Emerging-market stocks climbed the most in two months as China’s pledge to carry out economic reforms bolstered speculation of more sustainable growth. Brazil’s real capped the biggest advance in eight weeks.
The MSCI Emerging Markets Index added 2 percent to 1,025.30 as all but one of the 10 best performers were Chinese companies. The Hang Seng China Enterprises Index led gains among 94 stock gauges, while the Shanghai Composite Index jumped 2.9 percent. The MSCI BRIC Index, which comprises equities in Brazil, Russia, India and China, rose the most in 16 months. The real rose the most among 31 major currencies tracked by Bloomberg.
China’s President Xi Jinping’s reforms are aimed at giving more influence to market forces and loosening government controls as the world’s second-biggest economy grows at the weakest pace since 1999. The plan was outlined after a Communist Party meeting last week. The yuan traded within 0.2 percent of a 20-year high, while the 10-year bond yield rose to the highest since 2007 as China said it would accelerate steps toward currency convertibility and a freeing-up of interest rates.
“They’re trying to get there,” Peter Jankovskis, who helps oversee $3.5 billion as co-chief investment officer of Lisle, Illinois-based Oakbrook Investments LLC, said by phone. “There’s a long way between announcing a plan and seeing the results that you expect out of it, but it certainly seems to be a move in the right direction.”
All 10 groups in the MSCI Emerging Markets Index gained today, led by energy and financial shares. The iShares MSCI Emerging Markets Index exchange-traded fund added 0.9 percent to $42.63. The Chicago Board Options Exchange Emerging Markets ETF Volatility Index, a measure of options prices on the fund and expectations of price swings, rallied 9.2 percent to 23.74.
Investors also watched Federal Reserve officials’ speeches for clues on when the central bank will start paring stimulus. Fed Bank of New York President William C. Dudley said he’s “getting more hopeful” the economy is strengthening. Fed Bank of Philadelphia President Charles Plosser said it’s “just not practical” to adjust the Fed’s pace of bond buying in response to changes in the economy because shifts cause confusion and the correct levels aren’t clear.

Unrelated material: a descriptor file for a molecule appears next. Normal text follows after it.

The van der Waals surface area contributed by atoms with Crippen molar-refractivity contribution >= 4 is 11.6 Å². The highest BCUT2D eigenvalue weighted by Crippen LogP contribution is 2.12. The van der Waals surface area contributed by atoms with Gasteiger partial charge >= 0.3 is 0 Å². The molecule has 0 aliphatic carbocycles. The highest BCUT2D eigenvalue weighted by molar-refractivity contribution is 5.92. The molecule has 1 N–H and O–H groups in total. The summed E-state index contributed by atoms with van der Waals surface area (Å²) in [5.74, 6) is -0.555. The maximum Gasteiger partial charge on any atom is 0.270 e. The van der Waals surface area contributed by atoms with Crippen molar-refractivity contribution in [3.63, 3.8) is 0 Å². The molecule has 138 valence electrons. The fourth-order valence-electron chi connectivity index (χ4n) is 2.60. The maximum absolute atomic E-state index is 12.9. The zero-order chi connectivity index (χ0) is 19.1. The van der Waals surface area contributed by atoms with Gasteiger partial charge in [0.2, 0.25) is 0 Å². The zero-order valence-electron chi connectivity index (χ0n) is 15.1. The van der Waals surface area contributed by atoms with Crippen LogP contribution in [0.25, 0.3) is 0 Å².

Brazil’s Ibovespa climbed for a third day amid bets on increasing exports to China, the nation’s biggest trading partner. Vale SA, the world’s biggest iron-ore producer, rallied 2.1 percent. Pulp producer Fibria Celulose SA rallied after announcing a land sale that will allow the company to pay part of its debt. The real appreciated 2.2 percent.
Russian stocks capped the longest stretch of gains in three weeks after billionaire Mikhail Prokhorov agreed to buy a stake in OAO Uralkali and as JPMorgan Chase & Co. recommended buying the nation’s equities. Uralkali jumped 2.3 percent to the highest level since Oct. 21. OAO Mechel, the nation’s biggest coking-coal producer, climbed 5.8 percent after agreeing to restructure its debt.
Poland’s WIG20 Index rallied to the highest level since Jan. 3, while benchmark gauges in Turkey and the Czech Republic advanced at least 1.2 percent. Hungary’s shares retreated.
China’s stocks rose, with the benchmark index for mainland companies in Hong Kong surging the most since December 2011. Citic Securities Co. and China Life Insurance Co. rallied more than 8 percent in Hong Kong and Shanghai to lead gains for financial shares.
“If Chinese economic reforms go through, they will rewrite global asset markets fundamentally,” Diana Choyleva, head of macroeconomic research at Lombard Street Research, said by phone from London. The changes “will pave the way for more reforms in the future and set the economy on a sustainable growth path thereafter,” she said.
India’s S&P BSE Sensex rose 2.2 percent, its biggest advance since Oct. 18. HDFC Bank Ltd. jumped 4.1 percent, driving up an industry gauge to a two-week high. Cigarette maker ITC Ltd. advanced 3.7 percent, sending a measure of consumer companies to its biggest gain in two months. The rupee rallied the most in more than a month.
Indonesia’s rupiah fell toward a four-year low after overseas investors pulled money from local stocks as the economy slowed and the current-account deficit didn’t narrow significantly. Two-year government bonds dropped.
The premium investors demand to own emerging-market debt over U.S. Treasuries fell one basis point, or 0.01 percentage point, to 331 basis points, according to JPMorgan Chase & Co.